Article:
Eat to Ease Acid Reflux?

Health & Fitness | October 28, 2009 | By

Included recipe: apple-ginger sorbet

This week my Uncle David e-mailed asking for thoughts on nutrition to help him deal with acid reflux, and being prone to similar gastrointestinal gingergingerreactions as those he struggles with, I really wanted to help. Everyone knows someone who’s afflicted with GERD, and at the very least we all have tummy trouble. One thing is definitely clear, however, and that’s the fact each person is hit in an individual way. For me, it’s more of a sometime basis, and while in hindsight on each occasion, the triggers seem generally clear, they aren’t easily recognized in the moment, or therefore warded off. Like a recurring bad dream, these episodes strike unpredictably, unwelcome and all too familiar. In a nutshell, the causes are usually stress, dehydration, or a combination of both. For my uncle, however, it’s more of an ongoing trial, though it’s pretty obvious that stress plays a major factor for him, too. You wouldn’t guess from a casual meeting. His engaging sense of humor,  purposefully treading the line between being charmingly childlike and simply childish (and I mean that as a compliment, Uncle David!), alongside some good Peter Pan style genes,  deceptively convey the impression of someone quite carefree, and he easily passes for a generation younger.

Knowing the pain my uncle copes with can be really severe, and definitely a conundrum meant for a doctor as opposed to a well-meaning niece, I felt a little humbled and mixed about passing on nutritional thoughts. At the same time, I figured lending a hand in a little extra research couldn’t hurt, and what I found echoed the sound advice I’ve been given from my doctors for as long as I can remember. And, given my unfortunate leanings toward the psychosomatic, the more I pondered my uncle’s query, the more I discovered myself beginning to feel unwell, and before long, too intimately entangled with the common symptoms (yeah, thanks, Uncle Dave). Although this was more than a little annoying, it seemed like a good time to experiment, and I also got a pretty good reminder of the little nutritional “tricks” that have worked for me. Some of them are probably little more than old wives’ tales, but some have substantial merit based on studies behind them (such as ginger as an anti-nausea aid). Additionally, I decided to try out an apple ginger sorbet recipe, which is really a combining of two different sorbet recipes I found, with the sugar content reduced. Since slow sips of ginger tea is one of my favorite remedies when I feel the old swelling discomfort coming on, and given that psyching myself into pseudo acid-reflux-ville put me into a state of not really wanting to eat anything, soft and light sorbet struck me as something that could offer a feeling of cleansing relief. THIS time, it did hit the spot…but take that with a grain of salt. After all, I only had a stomach ache caused by my mind. : )

Most of the literature out there on GERD emphasizes the don’ts. For instance, don’t have too much (if any):

  • caffeine
  • alcohol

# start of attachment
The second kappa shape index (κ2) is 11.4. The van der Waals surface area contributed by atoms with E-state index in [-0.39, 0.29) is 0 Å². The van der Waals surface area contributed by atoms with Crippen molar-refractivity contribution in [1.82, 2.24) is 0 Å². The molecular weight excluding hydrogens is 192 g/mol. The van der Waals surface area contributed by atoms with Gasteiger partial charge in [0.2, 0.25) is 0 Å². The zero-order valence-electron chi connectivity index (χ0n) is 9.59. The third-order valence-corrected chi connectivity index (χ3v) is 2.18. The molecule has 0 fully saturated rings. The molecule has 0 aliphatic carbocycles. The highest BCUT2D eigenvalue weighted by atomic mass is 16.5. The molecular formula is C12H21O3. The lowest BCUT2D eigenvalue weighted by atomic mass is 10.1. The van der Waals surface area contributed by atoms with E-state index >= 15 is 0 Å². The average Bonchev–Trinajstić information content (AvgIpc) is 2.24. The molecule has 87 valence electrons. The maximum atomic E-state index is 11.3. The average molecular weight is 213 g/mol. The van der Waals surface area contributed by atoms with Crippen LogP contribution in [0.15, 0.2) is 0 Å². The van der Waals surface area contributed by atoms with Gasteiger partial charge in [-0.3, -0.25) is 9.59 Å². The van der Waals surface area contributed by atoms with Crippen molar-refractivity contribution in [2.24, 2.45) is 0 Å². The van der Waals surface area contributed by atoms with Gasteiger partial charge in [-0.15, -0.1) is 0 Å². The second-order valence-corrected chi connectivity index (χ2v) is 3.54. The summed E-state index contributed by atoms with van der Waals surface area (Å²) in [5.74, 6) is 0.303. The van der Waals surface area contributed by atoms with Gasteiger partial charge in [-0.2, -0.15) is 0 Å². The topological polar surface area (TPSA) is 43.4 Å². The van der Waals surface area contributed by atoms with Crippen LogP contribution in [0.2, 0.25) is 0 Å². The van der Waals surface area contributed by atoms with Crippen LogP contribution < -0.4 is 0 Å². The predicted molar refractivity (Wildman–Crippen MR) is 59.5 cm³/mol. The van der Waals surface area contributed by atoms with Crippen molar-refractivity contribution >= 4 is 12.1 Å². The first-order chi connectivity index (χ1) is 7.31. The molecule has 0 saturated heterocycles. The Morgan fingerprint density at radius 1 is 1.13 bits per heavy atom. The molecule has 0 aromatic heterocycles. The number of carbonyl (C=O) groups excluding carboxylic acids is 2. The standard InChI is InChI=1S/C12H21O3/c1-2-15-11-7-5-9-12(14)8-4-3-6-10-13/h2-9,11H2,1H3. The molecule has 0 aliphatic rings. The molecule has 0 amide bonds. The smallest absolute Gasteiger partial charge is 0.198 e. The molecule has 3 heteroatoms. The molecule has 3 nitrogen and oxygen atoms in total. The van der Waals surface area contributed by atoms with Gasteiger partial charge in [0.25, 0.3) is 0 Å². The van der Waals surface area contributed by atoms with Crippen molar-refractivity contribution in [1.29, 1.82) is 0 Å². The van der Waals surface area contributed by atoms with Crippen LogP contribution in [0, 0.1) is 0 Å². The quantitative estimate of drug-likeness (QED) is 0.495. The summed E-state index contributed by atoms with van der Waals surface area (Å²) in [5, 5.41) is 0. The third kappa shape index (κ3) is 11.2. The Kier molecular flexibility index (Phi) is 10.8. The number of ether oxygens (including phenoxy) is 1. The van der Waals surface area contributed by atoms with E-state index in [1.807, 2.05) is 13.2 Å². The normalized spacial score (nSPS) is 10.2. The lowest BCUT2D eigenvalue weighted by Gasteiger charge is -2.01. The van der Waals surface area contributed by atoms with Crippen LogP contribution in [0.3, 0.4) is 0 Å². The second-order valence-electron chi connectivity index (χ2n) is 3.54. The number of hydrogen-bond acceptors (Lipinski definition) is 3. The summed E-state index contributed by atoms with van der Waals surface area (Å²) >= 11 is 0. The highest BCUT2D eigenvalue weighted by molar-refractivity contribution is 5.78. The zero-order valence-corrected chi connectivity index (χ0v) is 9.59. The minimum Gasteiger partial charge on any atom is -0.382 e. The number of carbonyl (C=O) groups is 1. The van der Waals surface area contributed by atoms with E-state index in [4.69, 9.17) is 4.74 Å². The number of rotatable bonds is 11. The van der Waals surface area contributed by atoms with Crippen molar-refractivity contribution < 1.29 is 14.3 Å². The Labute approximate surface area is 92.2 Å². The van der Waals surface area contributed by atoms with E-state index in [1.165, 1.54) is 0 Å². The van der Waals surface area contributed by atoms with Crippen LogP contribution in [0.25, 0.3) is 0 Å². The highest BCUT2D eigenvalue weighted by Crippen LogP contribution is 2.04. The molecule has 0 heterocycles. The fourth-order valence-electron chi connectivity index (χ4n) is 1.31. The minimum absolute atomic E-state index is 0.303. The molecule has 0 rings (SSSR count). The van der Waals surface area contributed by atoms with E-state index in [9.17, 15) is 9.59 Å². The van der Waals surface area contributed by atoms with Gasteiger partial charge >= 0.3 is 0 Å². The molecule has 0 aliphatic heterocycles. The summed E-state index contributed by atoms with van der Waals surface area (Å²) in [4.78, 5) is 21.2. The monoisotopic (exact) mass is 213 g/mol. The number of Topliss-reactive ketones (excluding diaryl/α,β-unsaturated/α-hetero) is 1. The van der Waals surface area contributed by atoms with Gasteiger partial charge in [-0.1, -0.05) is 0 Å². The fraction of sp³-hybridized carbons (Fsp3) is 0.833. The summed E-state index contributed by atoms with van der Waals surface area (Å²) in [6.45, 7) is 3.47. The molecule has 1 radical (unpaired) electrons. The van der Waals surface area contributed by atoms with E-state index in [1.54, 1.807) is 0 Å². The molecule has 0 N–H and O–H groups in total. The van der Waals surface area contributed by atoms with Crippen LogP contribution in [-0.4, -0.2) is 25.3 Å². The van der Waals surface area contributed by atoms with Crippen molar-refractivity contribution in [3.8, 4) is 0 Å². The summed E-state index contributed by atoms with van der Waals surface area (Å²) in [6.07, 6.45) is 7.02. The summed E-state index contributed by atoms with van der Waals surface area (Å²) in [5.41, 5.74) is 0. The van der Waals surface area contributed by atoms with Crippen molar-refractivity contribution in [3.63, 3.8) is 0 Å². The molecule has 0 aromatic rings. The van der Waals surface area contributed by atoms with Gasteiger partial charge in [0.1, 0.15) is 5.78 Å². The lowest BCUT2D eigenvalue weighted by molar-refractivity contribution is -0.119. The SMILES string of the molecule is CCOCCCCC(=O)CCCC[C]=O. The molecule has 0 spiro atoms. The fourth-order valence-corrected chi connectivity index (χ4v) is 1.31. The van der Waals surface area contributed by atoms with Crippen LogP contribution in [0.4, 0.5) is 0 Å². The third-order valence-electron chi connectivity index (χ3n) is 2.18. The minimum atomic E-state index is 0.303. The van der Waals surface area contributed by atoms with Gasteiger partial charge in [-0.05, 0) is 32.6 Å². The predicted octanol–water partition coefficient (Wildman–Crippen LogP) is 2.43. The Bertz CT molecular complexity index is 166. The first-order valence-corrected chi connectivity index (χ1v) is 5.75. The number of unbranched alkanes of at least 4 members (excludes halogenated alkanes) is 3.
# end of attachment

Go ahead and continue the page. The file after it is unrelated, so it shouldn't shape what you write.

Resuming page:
• fatty, greasy foods
  • highly acidic foods

All these apparently loosen the sphincter to the esophagus, along with being less than healthy.

Given the individual nature of acid reflux, it’s not so easy to pinpoint the do’s, but here are a few natural suggestions that stand out:

  • Ginger: Boil sliced ginger root in water and drink as tea, or nibble on crystallized ginger slices. I love Triple Leaf Ginger Tea (thanks, Christina, for introducing me to it!). Ginger is said to increase digestive enzymes and also muscle fitness in the digestive tract.
  • Apple cider vinegar: I’ve read that 2-3 undiluted tablespoons can help an attack, and that the same amount diluted in equal parts water can help prevent one, but I personally prefer a smaller amount, a tablespoon in a cup of water. Drinking apple cider vinegar in water is said to be salubrious in general, and a cleansing, healthful way to start each day.
  • Plain apples: This one I think is fiction, but many people claim it helps. Hasn’t worked for me, but that’s just me.
  • Almonds: Almond oil supposedly helps neutralize stomach acids. The consensus seems to be to chew 6.
  • Keeping hydrated as a prevention aid: since I know I’ve created bouts of discomfort and other physical responses by not paying enough attention to hydration, this makes sense to me. Plus, it’s another case of great advice for everyone.
  • Raw honey: can’t find why, but it keeps coming up as something that might soothe.
  • Chamomile tea: well documented soothing effects for various ailments.

These just amount to a few little ideas among heaps of advice floating out there! I’d love other thoughts…let me know what works for you! And finally, since all I crave in my own instances usually comes down to peppermint (I read this is deceptive, however, and that you feel soothed momentarily, but it also aggravates the problem by loosening the sphincter to the esophagus like the other “don’ts”), ginger, and bland crackers, it was tough to envision a suitable recipe that might be worth including here. I decided to experiment with a sorbet, and tried to combine a few of the suggested “do’s”.

Apple-ginger sorbet

Ingredients:

  • 1 pound apples
  • 1/4 cup apple juice
  • 1/4 cup sugar
  • 1/2  cup raw honey
  • 1 cup water
  • 1 tbsp fresh minced ginger

Preparation:

Peel and slice the apples and freeze overnight.

Next day, make a simple syrup with honey, sugar and water, bringing liquid to a boil. Add  ginger and simmer for 5 minutes.

Puree apples and syrup mixture in food processor until smooth.

Freeze in ice cream maker according to manufacturer’s directions.

*If freezing overnight, let sit at room temperature until slightly softened, break up with a spoon, and run through the blender to serve.

Flickr photo credit– cfwhitney

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